Russian liberals in their theatre of the absurd

11 May 2010

Recently invited to an interview at the World Economic Forum in Davos, Boris Kagarlitsky laments the disillusionment of Russian liberals, who think “real capitalism” doesn’t produce crises, while as the crisis deepens, critical voices draw increasing attention among audiences in the West.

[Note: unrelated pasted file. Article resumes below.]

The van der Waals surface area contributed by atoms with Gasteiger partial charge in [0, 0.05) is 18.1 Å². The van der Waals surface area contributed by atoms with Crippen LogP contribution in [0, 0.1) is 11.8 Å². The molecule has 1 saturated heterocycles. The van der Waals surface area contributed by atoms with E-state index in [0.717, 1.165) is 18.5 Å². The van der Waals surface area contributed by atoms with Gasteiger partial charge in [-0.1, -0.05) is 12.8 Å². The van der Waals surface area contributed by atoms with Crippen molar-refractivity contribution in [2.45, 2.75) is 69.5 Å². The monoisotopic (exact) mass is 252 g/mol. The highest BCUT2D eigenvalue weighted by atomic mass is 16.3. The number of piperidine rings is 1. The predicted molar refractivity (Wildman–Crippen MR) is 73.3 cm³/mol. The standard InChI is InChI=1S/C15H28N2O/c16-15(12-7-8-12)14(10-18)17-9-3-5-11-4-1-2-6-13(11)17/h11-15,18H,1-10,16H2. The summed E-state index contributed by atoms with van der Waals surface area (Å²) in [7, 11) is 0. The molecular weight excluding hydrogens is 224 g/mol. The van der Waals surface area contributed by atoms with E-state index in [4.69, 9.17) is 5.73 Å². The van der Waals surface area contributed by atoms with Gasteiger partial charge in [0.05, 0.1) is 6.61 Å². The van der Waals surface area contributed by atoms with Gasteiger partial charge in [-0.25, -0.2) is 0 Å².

Boris Kagarlitsky's recent encounter with Russian economic liberals has convinced him that, far from shaking their faith in the market, the current economic crisis has only pushed them into taking even more extreme, irrational and dogmatic positions on economic development. SOMETIMES I feel sorry for Russian liberals. How difficult and unpleasant it must be to live in a world where everything doesn't behave quite the way it should. Imagine a scientist who, on a daily basis, watches as apples, falling from an apple tree, shoot up into the sky, instead of falling on his head guided by the law of gravity... Thus is the Russian liberal. He knows full well that the effect of the perfect laws of the market and of capitalism is to ensure - consistently and continuously - universal happiness and prosperity; that private property guarantees the flowering of freedom; that success - under the umbrella of capitalism - is the assured companion of the best, the talented, the enterprising. But, consistently and continuously, in the real world we witness precisely the opposite. Of course, the laws of the market economy, freedom of trade and the principles of capitalism cannot be doubted for a second. No matter what, capitalism is not guilty. It's people or circumstance - constantly and malevolently - that stand in the way of objective economic laws, hindering their realisation. And, for some reason, invariably they succeed in this sabotage. In regard to our own motherland, the fundamental thesis of the Russian liberal is that we do not have 'genuine' liberal capitalism. When capitalism is real, everything must be flawlessly good. But because in real life, alas, too many things, even if not all, are abominably bad, ergo, this is not capitalism! Those guilty of thwarting the reign of pure capitalism are: the Soviet heritage, Russian national traditions, the Tatar yoke and Byzantine orthodoxy, Communist propaganda and the disgusting barbarism of the public, a deficiency in diligence, and a surplus of bureaucracy. In sum, there are heaps of guilty reasons. However, axiomatically, capitalism is innocent. Of course, after almost two decades since the beginning of the liberal reforms, of universal privatisation and the discovery of markets, it is hard to insist that in Russia, there is no capitalism whatsoever. But this real-life Russian capitalism, as viewed by our liberal heroes, is somewhat 'wrong', exactly in the manner of Winnie the Pooh's complaint that 'the wrong sort of bees' that had bitten him were making 'the wrong sort of honey'. After hearing such talk for the 20th or 100th time, it is possible, naturally enough, to lose patience. But one should be more lenient, remembering that the real supremacy of capital in no way corresponds to the ideal concept of liberal capitalism that exists in the imagination of our interlocutor. Whether this ideal notion corresponds to any historical reality - maybe not Russian, but American, Belgian or Greenlandic, maybe not of the 21st but at least of the 18th century - doesn't cross the mind of our liberal interlocutor. He is as indifferent to concrete historical example as the German in the 19th century anecdote who extracts 'the pure idea of a camel' from the depths of his spirit. The trouble is that this ideal liberal capitalism, as envisioned by our Russian Oblomovs, never existed, never could have existed, because it is contrary to common sense. As a result, there are constant embarrassments: many Russian emigrants in America complain that, over there, there is no capitalism whatsoever but visible everywhere socialism of the purest dye. And, of course, our liberals have no doubts that socialism rules in post-Thatcher Western Europe. In the same spirit, one of Estonia's leaders laments that the 'socialist' European Union prevents his small proud people from constructing a 'genuine liberal capitalism'. You want proof of this madness? Be my guest! Estonia's liberals complain that Germans and Italians, saturated with 'red' ideology, for some reason demand that Estonia tax profits. Is this not monstrous! The crisis of the last two years has aggravated the intellectual disease of Russian liberalism to the extreme, transmuting it into its sharpest form. I became convinced of this - once again - when the editorial staff of an important domestic business TV channel invited me to discuss the World Economic Forum in Davos. In and of itself, this invitation was a significant event. Two years ago, no one would have even thought about inviting such an expert as myself to the studio of the business channel. But crisis has provoked a taste for critical analysis. Of course, it is not necessary to investigate basic questions or to attempt some understanding of same. But 'critical voices' must be heard, to get a rounded picture. Of course, the basic tune is dictated by voices of a completely different nature. Lately, liberal Russian intellectuals have been disturbed by developments in the United States. Obama frightens them. It is only in America that liberalism can be leftist and politically correct. In our country, this is not acceptable. Our liberal immediately and honestly says what he thinks. He explains that it is not necessary to send humanitarian assistance to lazy savages in Haiti or to be sad about some unknown people in Africa. Our commentators categorically dislike the American president. In the first place, because he is 'black', and, secondly, because he is 'red'. The latter thesis seems to them just as obvious as the former one. Conversation with a liberal So, even now, being treated to tea right before the live-on-air appearance, I listen to the reasoning of my partner in the dialogue, the liberal economist, who explains to what extent Obama is dangerous. As it turns out, the American president has two sins. He is trying to increase the participation of the state in the economy and he attempts to limit state handouts to private business. Only an utter villain and enemy of society can try to limit banks' access to government money. But it is still more criminal to demand control of how banks use this money, to regulate their activities, and to limit the bonuses of their managers. The recipe for saving the world is simple and obvious: give still more money to the people who led the world economy to the edge of total ruin and never ask them about how they are going to use this money. Usually, such conversations confuse me somewhat. But really, gentlemen, would you do exactly the same with your personal money? Give your money to those who already failed once, and not even request some accountability? Don't you think that this is a little risky? Logic requires raising the simplest question. Either the market is an irreproachable, self-regulating system, and thus it is not necessary to beg for bailout money from the state but simply wait till this system heals itself. Or maybe it is not. In that case, perhaps it is advisable to manifest somewhat less confidence in banks, corporations and their masters? In response to my doubts - which, by the way, were expressed very carefully and politely - my interlocutor was sincerely amazed. 'How can you mistrust people who gathered in Davos?' he questioned. 'After all, they are exactly those people who move the world economy forward!' At this point, I could not refrain from expressing fresh doubts. Somehow, it had always seemed to me that the people who move the economy forward are those who work, producing goods. After this observation, my collocutor's eyes bulged: what do workers have to do with this, what relation do they have to production? I acknowledge that after this question I, too, felt completely dumbfounded. While I was catching my breath and trying to understand if I was hallucinating, my interlocutor attempted a new and, as it seemed to him, decisive line of attack: 'Are you by any chance a Marxist? Only a Marxist could come up with something like this!' Simple-heartedly, I agreed. Yes. Exactly so. Marxist. Who could think that one word can have such a weighty effect? After hearing my 'yes', my interlocutor suffered mental collapse: horror, mingled with distrust, suffused his countenance, as if he had been exposed to a demon or a monster from outer space. And where? Right in the premises of the business channel! Finally, we were called into the studio, where the discussion, directed by an experienced programme host, was of a much smoother nature. I attempted to speak about systemic problems, which those mustered in Davos didn't want to resolve or even to discuss. I duly got the answer that the Davos leaders were quite right not to want any systemic analysis, because there are no systemic problems. The entire crisis is simply a random incident - as when a man walks, stumbles and breaks his foot. Now, the state must 'treat and feed business' until it stands on its own feet. It is expensive, of course, but what will you do, there is no other way out. Poor business! Poor visitors to Davos! Unfortunate cripples and invalids! The liberal economist reacted very simply to any doubts about the rightness of his theses. Is the World Trade Organisation useful? Undoubtedly. Yes, there are other opinions, 'but they are incorrect'. Because they are not correct, we are not going to discuss them. 'Bubbles' on the financial markets? Where did you get this idea from? There are no 'bubbles' whatsoever. The dialogue began to resemble a scene from the theatre of the absurd. Fortunately, this continued for not too long. The session approached its end. I could not wait to leave the studio as quickly as possible. My partner in the discussion evinced similar discomfort. Saying goodbye to me, the programme host attempted to smooth out the unpleasant impression of the discussion. 'You were speaking so convincingly,' he reasoned. 'So argumentatively. It is incomprehensible why he called you a Marxist.' 'But I am, actually, a Marxist,' I said. He did not believe me. I left the studio for the freezing street and ran to the metro. I wanted to leave this place somewhat rapidly. The theatre of the absurd is good, on stage. In real life, it causes depression.